1. There is no such thing as human caused global warming; it
is all a natural planetary cycle.
2. Humans are *the* source of global warming, and we are radically
and dangerously changing the planet–which will ultimately destroy
I think either idea is short-sighted.
The reality is that the planet is naturally warming due to built
in cyclical mechanisms, BUT that we are exacerbating the problem
due to out of control CO2 emissions among other things.
It is no doubt that no matter what we do, the planet WILL continue
on (undestroyed), and that *some* form of life will persist on the
planet (as in the Mesozoic).
The real question however, is whether we want to accelerate
the natural change to such a degree that we, as the
human species, suddenly have no livable habitat.
Clearly if the planet feels like things have gotten too far out
of whack, it will simply correct the problem itself. It has the
intelligence to do so. The problem is that the human species
won’t like the correction. It will be very destructive to us, from
our point of view. Other forms of life will arise to fill the niche,
but I don’t want to have to reincarnate as some big slimy jellyfish
because the planet is now completely covered in 85 degree warm water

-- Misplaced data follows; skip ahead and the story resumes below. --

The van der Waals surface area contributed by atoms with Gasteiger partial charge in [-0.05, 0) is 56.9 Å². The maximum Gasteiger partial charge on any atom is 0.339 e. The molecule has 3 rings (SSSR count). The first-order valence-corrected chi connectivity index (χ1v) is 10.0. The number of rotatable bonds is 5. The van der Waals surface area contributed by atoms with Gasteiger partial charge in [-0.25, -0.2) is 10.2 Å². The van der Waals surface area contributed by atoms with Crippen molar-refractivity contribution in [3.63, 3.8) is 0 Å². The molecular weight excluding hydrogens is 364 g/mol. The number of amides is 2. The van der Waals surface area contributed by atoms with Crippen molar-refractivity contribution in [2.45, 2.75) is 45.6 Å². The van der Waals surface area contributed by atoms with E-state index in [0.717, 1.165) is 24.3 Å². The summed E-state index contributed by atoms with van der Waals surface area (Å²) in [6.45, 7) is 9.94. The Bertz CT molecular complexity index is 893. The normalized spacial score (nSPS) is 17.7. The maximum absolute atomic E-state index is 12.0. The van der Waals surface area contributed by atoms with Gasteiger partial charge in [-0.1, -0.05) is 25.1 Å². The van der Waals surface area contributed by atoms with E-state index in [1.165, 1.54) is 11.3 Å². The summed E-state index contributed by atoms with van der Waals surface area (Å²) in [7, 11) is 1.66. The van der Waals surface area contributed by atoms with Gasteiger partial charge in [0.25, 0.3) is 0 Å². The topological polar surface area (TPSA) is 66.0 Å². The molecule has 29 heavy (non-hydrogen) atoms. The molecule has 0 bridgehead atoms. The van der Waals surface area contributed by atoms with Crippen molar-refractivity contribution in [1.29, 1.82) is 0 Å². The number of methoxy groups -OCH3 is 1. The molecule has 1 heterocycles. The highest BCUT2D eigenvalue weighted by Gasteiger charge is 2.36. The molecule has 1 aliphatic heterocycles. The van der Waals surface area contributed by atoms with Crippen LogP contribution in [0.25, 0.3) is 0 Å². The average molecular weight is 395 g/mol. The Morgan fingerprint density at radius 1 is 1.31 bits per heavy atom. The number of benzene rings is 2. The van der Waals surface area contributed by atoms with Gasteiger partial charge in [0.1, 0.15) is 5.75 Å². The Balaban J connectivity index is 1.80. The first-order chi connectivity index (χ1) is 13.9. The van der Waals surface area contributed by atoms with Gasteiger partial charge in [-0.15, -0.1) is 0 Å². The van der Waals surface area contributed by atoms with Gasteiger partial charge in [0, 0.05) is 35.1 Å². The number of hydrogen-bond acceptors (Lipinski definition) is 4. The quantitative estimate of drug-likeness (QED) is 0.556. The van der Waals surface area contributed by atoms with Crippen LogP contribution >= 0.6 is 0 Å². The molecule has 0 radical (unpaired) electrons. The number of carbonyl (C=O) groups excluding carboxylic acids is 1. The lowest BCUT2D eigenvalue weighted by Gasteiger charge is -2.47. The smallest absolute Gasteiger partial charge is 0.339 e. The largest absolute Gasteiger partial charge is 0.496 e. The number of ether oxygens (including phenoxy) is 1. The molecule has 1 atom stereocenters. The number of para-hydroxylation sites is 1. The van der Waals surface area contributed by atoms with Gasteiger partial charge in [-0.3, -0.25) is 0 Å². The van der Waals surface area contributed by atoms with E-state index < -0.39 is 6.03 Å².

and the sky is filled with continual hurricanes.
I for one personally love having incarnated here, and don’t much
want to be “evicted” because I didn’t take care of my home. I for
one would much prefer the lease to run full term, not be terminated
early–because I accelerated the time-frame to lease-termination,
i.e. new ice age, geological and weather restructuring, or whatever
else the planet might decide to do.
“Mudhole? Slimy? My home this is.”–YodaOctober 26, 2007 at 11:05 am #25300
I just want to walk downtown without all the poisonous exhaust fumesOctober 26, 2007 at 5:32 pm #25302
>>>>>Neither atmospheric CO2 levels measured since the 1930’s nor CO2 levels inferred from carbon isotope studies in limestones (atmospheric CO2 is in dynamic equilibrium with CO2 in ocean water, which covers 75% of earth) over the past 200 million years support the contention that CO2 is the primary greenhouse gas,>>>>>>
This is in contradiction to what followed!
>>>> and in fact it may follow and enhance, not precede, global warming. >>>>>
either there was an correlation betwean CO2 concentration and global warming in the study or it wasn’t
By the way is the study of long term efect enough to haw knowledge of the wery short term efects from human activities?
Important though to look at posibilities that the greanhouse effect cased by co2 might be wrong. But it seems to be a big agrement by the majority of scientists lately that this hypotesis is right. There seems not to be enough evidence for the hypotesis that the global warming that happens realy fast should be cased by natural efects. So fast warming rate seems to be wery unusual if looking at long time studies.October 27, 2007 at 12:08 am #25304
I agree that it is not human caused. There are 2 observations / comments that I have on this topic.